So normally Carrie writes the podcast part of the podcast and this week she had no idea what to write. Should she write about Covid-19 and try to help people with things to do during their lock downs and times of social distancing? Should she totally ignore that and we go the other route with a happy, fun, dorky and totally non-informative episode? Should she cry?
It turns out that Carrie was thinking too much and giving herself writer’s block. Writer’s block is something Carrie never gets. So, she had to overcome it, right?
Back in 2016, Maria Konnikova wrote “How to Beat Writer’s Block” for the New Yorker, which touches on the research into writer’s block and it’s pretty interesting.
And way back in the 1950s, a man named Bergler wrote “Does Writer’s Block Exist?,” which was published in American Imago. Bergler said a writer “unconsciously tries to solve his inner problems via the sublimatory medium of writing.” A writer wasn’t lazy or bored. They hadn’t used up their muse and ideas. They just needed therapy. Later psychiatrists learned through studies that most writers blocked for three months or more were indeed unhappy. Was this correlative and how did the causation factors work?
I (Carrie) just was teaching an online class to some writers and admitted that I don’t daydream anymore, which is a big deal for me because I used to daydream all the time. A lack of daydreaming is a symptom of a writer who is blocked.
So work on creatively visualizing different things in your book and your life. Imagine what your character eats, what’s happening at the grocery story right now, the best kiss ever. Reawaken your creativity in ways that don’t involve judgement – yours or anyone else’s.
Turn the wi-fi back on and look up some creative visualizations for authors. Check out the steps we mentioned earlier. You’ve got this.
Go with the flow, man.
Imagine your main character is in a Nashville bar the night before the world ends. What music is playing? What does it smell like? How is your character reacting?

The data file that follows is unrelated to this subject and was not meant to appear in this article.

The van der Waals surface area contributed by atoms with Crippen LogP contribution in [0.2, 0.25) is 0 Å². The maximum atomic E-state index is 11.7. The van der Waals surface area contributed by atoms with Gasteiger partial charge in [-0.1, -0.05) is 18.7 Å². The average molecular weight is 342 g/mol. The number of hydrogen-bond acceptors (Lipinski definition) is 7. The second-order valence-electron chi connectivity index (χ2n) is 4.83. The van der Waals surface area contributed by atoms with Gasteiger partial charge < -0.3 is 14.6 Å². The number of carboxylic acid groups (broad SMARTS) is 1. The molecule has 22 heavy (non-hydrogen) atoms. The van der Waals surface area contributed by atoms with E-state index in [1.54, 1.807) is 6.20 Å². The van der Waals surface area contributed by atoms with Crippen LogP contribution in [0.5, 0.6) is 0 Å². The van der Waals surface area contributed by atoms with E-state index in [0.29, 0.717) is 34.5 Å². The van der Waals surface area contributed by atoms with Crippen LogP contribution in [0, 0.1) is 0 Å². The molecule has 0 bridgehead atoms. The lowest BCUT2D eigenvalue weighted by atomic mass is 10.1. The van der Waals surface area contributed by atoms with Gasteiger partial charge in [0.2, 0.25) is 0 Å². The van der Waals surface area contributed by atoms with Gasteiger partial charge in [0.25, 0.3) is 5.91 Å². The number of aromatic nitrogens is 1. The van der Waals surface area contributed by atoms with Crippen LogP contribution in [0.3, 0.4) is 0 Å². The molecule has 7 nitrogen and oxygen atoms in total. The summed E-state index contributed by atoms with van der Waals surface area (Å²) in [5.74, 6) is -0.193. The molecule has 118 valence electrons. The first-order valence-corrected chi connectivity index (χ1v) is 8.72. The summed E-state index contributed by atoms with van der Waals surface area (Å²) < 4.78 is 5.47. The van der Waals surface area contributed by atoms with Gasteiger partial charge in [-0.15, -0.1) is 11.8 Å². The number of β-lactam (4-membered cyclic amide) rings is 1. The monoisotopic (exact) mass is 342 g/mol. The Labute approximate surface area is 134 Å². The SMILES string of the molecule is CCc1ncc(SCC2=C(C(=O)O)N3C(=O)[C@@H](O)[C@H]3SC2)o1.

Over 170,000 people have downloaded episodes of our podcast, DOGS ARE SMARTER THAN PEOPLE, you should join them. There will be a new episode tomorrow!
The music we’ve clipped and shortened in this podcast is awesome and is made available through the Creative Commons License. Here’s a link to that and the artist’s website. Who is this artist and what is this song? It’s “Night Owl” by Broke For Free.
Rosie Jones, small town reporter and single mom, is looking forward to her first quiet Maine winter with her young daughter, Lily. After a disastrous first marriage, she’s made a whole new life and new identities for her and her little girl. Rosie is more than ready for a winter of cookies, sledding, stories about planning board meetings, and trying not to fall in like with the local police sergeant, Seamus Kelley.
But after her car is tampered with and crashes into Sgt. Kelley’s cruiser during a blizzard, her quiet new world spirals out of control and back into the danger she thought she’d left behind. One of her new friends is murdered. She herself has been poisoned and she finds a list of anagrams on her dead friend’s floor.
As the killer strikes again, it’s obvious that the women of Bar Harbor aren’t safe. Despite the blizzard and her struggle to keep her new identity a secret, Rosie sets out to make sure no more women die. With the help of the handsome but injured Sgt. Kelley and the town’s firefighters, it’s up to Rosie to stop the murderer before he strikes again.
You can order it here.
My new book, IN THE WOODS, is out!
It’s with Steve Wedel. It’s scary and one of Publisher’s Weekly’s Buzz Books for Summer 2019. There’s an excerpt of it there and everything! But even cooler (for me) they’ve deemed it buzz worthy! Buzz worthy seems like an awesome thing to be deemed!